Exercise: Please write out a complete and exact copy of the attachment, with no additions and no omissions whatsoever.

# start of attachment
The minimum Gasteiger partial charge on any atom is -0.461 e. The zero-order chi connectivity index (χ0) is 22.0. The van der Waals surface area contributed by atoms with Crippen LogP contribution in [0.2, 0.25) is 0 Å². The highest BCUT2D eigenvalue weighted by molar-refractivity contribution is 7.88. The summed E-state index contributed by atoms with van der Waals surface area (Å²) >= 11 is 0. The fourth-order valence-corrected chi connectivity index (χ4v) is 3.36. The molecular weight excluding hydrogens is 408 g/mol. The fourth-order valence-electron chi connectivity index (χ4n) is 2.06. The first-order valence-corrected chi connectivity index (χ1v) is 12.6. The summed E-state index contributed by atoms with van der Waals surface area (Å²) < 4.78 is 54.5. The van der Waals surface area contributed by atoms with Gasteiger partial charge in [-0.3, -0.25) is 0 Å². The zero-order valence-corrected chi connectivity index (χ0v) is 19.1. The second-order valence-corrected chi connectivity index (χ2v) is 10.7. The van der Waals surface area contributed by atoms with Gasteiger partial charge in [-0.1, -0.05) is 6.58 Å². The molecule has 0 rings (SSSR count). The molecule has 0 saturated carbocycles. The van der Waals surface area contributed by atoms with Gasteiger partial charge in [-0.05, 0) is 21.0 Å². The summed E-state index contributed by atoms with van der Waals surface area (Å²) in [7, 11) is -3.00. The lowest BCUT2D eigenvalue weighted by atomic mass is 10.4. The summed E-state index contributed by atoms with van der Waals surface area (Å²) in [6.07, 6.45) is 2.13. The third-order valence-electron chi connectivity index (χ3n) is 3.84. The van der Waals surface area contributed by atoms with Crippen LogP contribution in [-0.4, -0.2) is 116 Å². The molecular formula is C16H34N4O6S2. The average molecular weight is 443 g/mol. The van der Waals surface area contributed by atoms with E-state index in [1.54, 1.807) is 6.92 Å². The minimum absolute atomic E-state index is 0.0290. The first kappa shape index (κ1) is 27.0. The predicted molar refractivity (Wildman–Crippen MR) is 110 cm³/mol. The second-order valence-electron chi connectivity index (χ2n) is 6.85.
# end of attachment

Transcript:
The minimum Gasteiger partial charge on any atom is -0.461 e. The zero-order chi connectivity index (χ0) is 22.0. The van der Waals surface area contributed by atoms with Crippen LogP contribution in [0.2, 0.25) is 0 Å². The highest BCUT2D eigenvalue weighted by molar-refractivity contribution is 7.88. The summed E-state index contributed by atoms with van der Waals surface area (Å²) >= 11 is 0. The fourth-order valence-corrected chi connectivity index (χ4v) is 3.36. The molecular weight excluding hydrogens is 408 g/mol. The fourth-order valence-electron chi connectivity index (χ4n) is 2.06. The first-order valence-corrected chi connectivity index (χ1v) is 12.6. The summed E-state index contributed by atoms with van der Waals surface area (Å²) < 4.78 is 54.5. The van der Waals surface area contributed by atoms with Gasteiger partial charge in [-0.3, -0.25) is 0 Å². The zero-order valence-corrected chi connectivity index (χ0v) is 19.1. The second-order valence-corrected chi connectivity index (χ2v) is 10.7. The van der Waals surface area contributed by atoms with Gasteiger partial charge in [-0.1, -0.05) is 6.58 Å². The molecule has 0 rings (SSSR count). The molecule has 0 saturated carbocycles. The van der Waals surface area contributed by atoms with Gasteiger partial charge in [-0.05, 0) is 21.0 Å². The summed E-state index contributed by atoms with van der Waals surface area (Å²) in [7, 11) is -3.00. The lowest BCUT2D eigenvalue weighted by atomic mass is 10.4. The summed E-state index contributed by atoms with van der Waals surface area (Å²) in [6.07, 6.45) is 2.13. The third-order valence-electron chi connectivity index (χ3n) is 3.84. The van der Waals surface area contributed by atoms with Crippen LogP contribution in [-0.4, -0.2) is 116 Å². The molecular formula is C16H34N4O6S2. The average molecular weight is 443 g/mol. The van der Waals surface area contributed by atoms with E-state index in [1.54, 1.807) is 6.92 Å². The minimum absolute atomic E-state index is 0.0290. The first kappa shape index (κ1) is 27.0. The predicted molar refractivity (Wildman–Crippen MR) is 110 cm³/mol. The second-order valence-electron chi connectivity index (χ2n) is 6.85.